4 Ways to Avoid Hearing Loss

06/12/2020 | Hearing Loss, Patient Resources

Hearing loss can occur at any age, and it’s more prevalent after age 60. But it doesn’t have to be inevitable. There are many steps you can take to avoid a hearing loss and prevent it from worsening. In unsettling times like the COVID-19 lockdown, our ability to hear is of paramount importance, since it’s a lifeline to the world around us. It connects us to breaking news, family phone calls, and even the doorbell signaling deliveries. Here are some simple ways to protect your sense of hearing.

1. Lower the Volume

Ironically, sound itself is often responsible for our inability to hear. Sudden loud sounds and prolonged moderate sounds cause hearing loss. Some things cause instant hearing loss, like loud explosions, head trauma, or disease, and are considered an emergency. Other sounds, like lawnmowers, televisions, and power tools create gradual hearing loss over time. Whenever possible, lower the volume and limit exposure to loud noises.

One way to assess if your volume is too high is to listen to loved ones. If they frequently ask you to turn the TV down, or often have to repeat themselves, it’s a sign your hearing is compromised. Particularly in situations like lockdowns, you want to hear every word of a FaceTime, Zoom, or phone calls. If you find yourself struggling to hear like you used to, schedule an appointment at Audiology and Hearing Aid Associates for solutions.

2. Use Protective Gear

Sometimes sounds can’t be avoided. If you work as a musician, landscaper, construction worker, or in a factory your life is filled with noise. Be proactive by wearing protective gear like noise-canceling headphones or earplugs. If you’re headed to a concert or movie theater, wear sound protection. Or watch concerts and movies on your own TV where you can control the volume. For hobbies involving noisemakers like electric saws, use protective gear and take frequent breaks from the noise.

Over-the-ear, noise-canceling headphones and earbud-style headphones are not the same things. Listening to music and movies with earbuds can actually damage hearing because of the speaker’s proximity to your eardrums. Loud sounds through earphones cause hair cells in the cochlea to bend severely, causing damage. But over-the-ear, noise-canceling headphones protect hearing.

3. Address Hearing Loss Promptly

Some people postpone consulting an audiologist because the thought of hearing aids makes them uncomfortable. But hearing aid technology has seen incredible advances resulting in small, discreet, and remarkably capable devices. When hearing loss goes untreated, it compounds the problem. If you can’t hear certain sounds, your brain stops recognizing them. Without the stimulation of your hearing nerve, it becomes increasingly difficult to interpret sounds.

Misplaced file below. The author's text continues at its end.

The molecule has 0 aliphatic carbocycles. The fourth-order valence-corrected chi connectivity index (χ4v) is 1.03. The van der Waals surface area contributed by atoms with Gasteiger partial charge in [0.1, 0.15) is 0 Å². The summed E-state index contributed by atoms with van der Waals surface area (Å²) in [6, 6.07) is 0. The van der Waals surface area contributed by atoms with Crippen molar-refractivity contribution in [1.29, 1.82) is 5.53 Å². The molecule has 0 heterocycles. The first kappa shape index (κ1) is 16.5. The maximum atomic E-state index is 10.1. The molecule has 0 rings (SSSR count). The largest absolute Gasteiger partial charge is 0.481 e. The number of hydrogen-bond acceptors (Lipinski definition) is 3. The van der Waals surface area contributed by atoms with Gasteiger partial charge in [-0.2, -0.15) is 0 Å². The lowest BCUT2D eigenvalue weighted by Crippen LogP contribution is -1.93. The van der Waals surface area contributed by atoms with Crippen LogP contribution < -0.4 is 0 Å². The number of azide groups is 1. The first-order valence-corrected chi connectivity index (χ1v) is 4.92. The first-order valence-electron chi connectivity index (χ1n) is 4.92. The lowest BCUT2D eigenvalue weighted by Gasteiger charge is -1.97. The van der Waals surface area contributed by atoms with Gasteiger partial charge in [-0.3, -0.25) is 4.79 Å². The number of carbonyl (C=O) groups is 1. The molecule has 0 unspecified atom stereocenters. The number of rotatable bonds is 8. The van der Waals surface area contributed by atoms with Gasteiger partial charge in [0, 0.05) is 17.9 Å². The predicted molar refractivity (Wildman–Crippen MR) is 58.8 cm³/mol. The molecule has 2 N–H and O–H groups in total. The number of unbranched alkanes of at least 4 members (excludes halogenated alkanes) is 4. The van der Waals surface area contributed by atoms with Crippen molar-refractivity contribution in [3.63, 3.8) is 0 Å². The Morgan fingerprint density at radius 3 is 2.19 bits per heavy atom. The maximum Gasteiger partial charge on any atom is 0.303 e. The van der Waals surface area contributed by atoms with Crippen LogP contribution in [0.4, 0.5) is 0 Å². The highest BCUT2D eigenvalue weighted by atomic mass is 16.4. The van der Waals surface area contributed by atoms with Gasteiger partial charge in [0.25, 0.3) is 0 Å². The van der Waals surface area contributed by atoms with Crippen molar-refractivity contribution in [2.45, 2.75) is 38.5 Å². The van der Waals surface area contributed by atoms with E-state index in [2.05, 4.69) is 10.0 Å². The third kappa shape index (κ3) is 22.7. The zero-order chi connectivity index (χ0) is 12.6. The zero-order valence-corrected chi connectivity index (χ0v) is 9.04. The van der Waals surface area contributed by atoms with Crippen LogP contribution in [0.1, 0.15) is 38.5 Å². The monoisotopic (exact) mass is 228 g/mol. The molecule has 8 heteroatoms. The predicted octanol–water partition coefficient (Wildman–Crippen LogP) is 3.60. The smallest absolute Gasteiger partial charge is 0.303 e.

Additionally, untreated hearing loss can lead to isolation, depression, and even dementia. Relationships are impacted by the inability to effectively communicate. This is even more devastating in times of isolation like a lockdown. The sound of a loved one’s voice is a source of comfort amidst loneliness. The caring team at Audiology and Hearing Aid Associates can give you the hearing care that you need in order for you to be able to stay connected.

4. Use Technology to Your Advantage

Hearing aids can prevent hearing loss and restore the loss you’ve already sustained. By providing your ears with quality sound, they also protect your cognitive ability to decipher and interpret speech. The latest hearing aids are equipped with innovative technology to keep you connected, like Remote Assist, which allows audiologists to adjust your hearing aid remotely.

And at Audiology and Hearing Aid Associates, we also have the technology to provide appointments in the comfort of your own home. If you require further assistance, please call us at (541) 612-7555 or click here to schedule an Access Audiology consultation.

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Erika Shakespeare CCC-A

Erika Shakespeare, CCC-A, specializes in pediatric and adult diagnostics and amplification. Working with adults to help manage tinnitus and hearing loss since 2002, she is an expert in both of these areas. Additionally, she is a pediatric audiology mentor and educator for pediatric audiologists across the country and is one of the most respected experts on pediatric audiology.

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